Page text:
Sales at most types of retailers, from electronics stores to restaurants, climbed in September, indicating households were sustaining the U.S. economic expansion before the government shutdown shook confidence.
Purchases excluding auto dealers rose 0.4% following a 0.1% gain the prior month, matching the median forecast of economists surveyed by Bloomberg, Commerce Department figures showed today in Washington. Total sales dropped 0.1% because car purchases over the Labor Day holiday weekend were counted in the figures for August.
Americans snapped up the newest mobile phones and video games in October, buoyed by low borrowing costs and rising household wealth backed by improving home and stock prices. Another report today showed consumer confidence sank this month by the most in two years on concern the world’s largest economy will be set back by the fiscal gridlock in Washington.
Sales “ended the third quarter on a pretty solid note,” said Kevin Cummins, an economist at UBS Securities LLC in Stamford, Connecticut, and the top-ranked forecaster of consumer confidence. “That may not be sustained going into the fourth quarter.”
The Conference Board’s consumer confidence index slumped to 71.2 in October, a six-month low and weaker than the median forecast of economists surveyed by Bloomberg, the New York-based private research group’s data showed today. The 9-point drop from September’s revised 80.2 was the biggest slump since August 2011, when a prior political standoff over the budget prompted Standard & Poor’s to cut the country’s debt rating.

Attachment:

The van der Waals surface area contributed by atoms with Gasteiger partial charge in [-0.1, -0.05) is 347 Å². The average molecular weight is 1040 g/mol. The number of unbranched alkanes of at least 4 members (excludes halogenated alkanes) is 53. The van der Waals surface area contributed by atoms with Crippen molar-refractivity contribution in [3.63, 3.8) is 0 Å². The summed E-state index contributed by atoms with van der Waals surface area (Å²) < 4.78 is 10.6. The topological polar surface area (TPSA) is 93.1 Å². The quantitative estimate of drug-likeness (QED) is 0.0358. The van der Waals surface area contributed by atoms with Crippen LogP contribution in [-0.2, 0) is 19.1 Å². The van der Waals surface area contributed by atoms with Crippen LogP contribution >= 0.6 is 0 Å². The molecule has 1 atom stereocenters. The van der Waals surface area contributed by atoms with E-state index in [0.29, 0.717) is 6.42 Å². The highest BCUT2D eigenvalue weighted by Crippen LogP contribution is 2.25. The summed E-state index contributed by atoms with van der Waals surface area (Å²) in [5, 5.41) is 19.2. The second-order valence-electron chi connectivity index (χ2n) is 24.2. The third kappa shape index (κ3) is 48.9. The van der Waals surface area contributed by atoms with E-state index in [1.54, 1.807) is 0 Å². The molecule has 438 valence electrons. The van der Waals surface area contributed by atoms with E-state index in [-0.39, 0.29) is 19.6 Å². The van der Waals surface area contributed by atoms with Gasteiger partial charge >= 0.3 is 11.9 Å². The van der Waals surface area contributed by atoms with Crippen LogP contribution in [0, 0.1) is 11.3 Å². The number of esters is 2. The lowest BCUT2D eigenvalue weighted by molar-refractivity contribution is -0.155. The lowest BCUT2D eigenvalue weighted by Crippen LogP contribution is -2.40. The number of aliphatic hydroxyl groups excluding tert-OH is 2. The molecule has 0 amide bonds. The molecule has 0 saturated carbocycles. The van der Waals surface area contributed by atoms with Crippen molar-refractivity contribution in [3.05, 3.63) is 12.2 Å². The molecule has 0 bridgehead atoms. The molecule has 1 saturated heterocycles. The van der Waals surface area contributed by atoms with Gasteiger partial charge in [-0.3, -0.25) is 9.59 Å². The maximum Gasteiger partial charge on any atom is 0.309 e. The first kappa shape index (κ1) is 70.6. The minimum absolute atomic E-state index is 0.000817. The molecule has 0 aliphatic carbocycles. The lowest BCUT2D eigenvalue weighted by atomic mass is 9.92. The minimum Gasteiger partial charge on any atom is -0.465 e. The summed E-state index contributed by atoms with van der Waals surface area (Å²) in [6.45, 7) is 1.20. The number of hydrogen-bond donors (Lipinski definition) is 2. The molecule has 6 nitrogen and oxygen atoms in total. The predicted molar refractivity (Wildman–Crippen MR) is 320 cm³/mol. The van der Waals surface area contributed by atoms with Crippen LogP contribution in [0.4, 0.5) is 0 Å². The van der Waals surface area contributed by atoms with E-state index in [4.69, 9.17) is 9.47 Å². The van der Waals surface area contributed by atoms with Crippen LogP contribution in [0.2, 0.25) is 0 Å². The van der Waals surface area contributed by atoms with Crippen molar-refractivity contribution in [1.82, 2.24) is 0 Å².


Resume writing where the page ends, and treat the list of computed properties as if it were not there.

Stocks rose, with benchmark indexes climbing to records, as earnings beat estimates and data indicating slower growth fueled bets Federal Reserve policy, who began a two-day meeting, will maintain stimulus. The S&P 500 climbed 0.6% to 1,771.95 at the close in New York, its third straight all-time high.
Figures from abroad showed other economies are gaining traction. U.K. mortgage approvals rose in September to the highest level in more than five years, adding to signs of a strengthening property market that’s being stoked by government incentives.
The housing market in the U.S. is also making progress. Home prices in 20 U.S. cities rose in August from a year ago by the most since February 2006 as stronger demand boosted values, another report showed today. The S&P/Case-Shiller index increased 12.8% from August 2012, more than forecast, after a 12.3% gain in the year ended in July.
An improving housing market is probably contributing to the gains in spending. Nine of 13 major retail categories showed increases last month, led by a 0.7% advance at electronics dealers, the biggest since April, and 0.9% gains at both grocery stores and restaurants, the Commerce Department report showed.
Purchases of electronics probably got a boost from the Sept. 20 release of Apple Inc.’s two new iPhones models. The company sold a record 9 million iPhones in the weekend debut that included China among overseas markets.
Retailers may have also benefited from the surge in purchases of video games, whose 27% jump last month was driven by Take-Two Interactive Inc.’s “Grand Theft Auto V.”
Today’s report also showed sales dropped 2.2% at automobile dealers, after a 0.7% increase the prior month.
Vehicle demand remains a bright spot even though a quirk in the industry calendar hurt sales last month, data show. Cars and light trucks sold in September at a 15.2 million annual pace, down from an almost six-year high of 16 million the prior month, according to data from Ward’s Automotive Group. Deliveries for the first two days of September, including the Labor Day holiday, didn’t contribute toward automakers’ tallies because they were counted in August figures.
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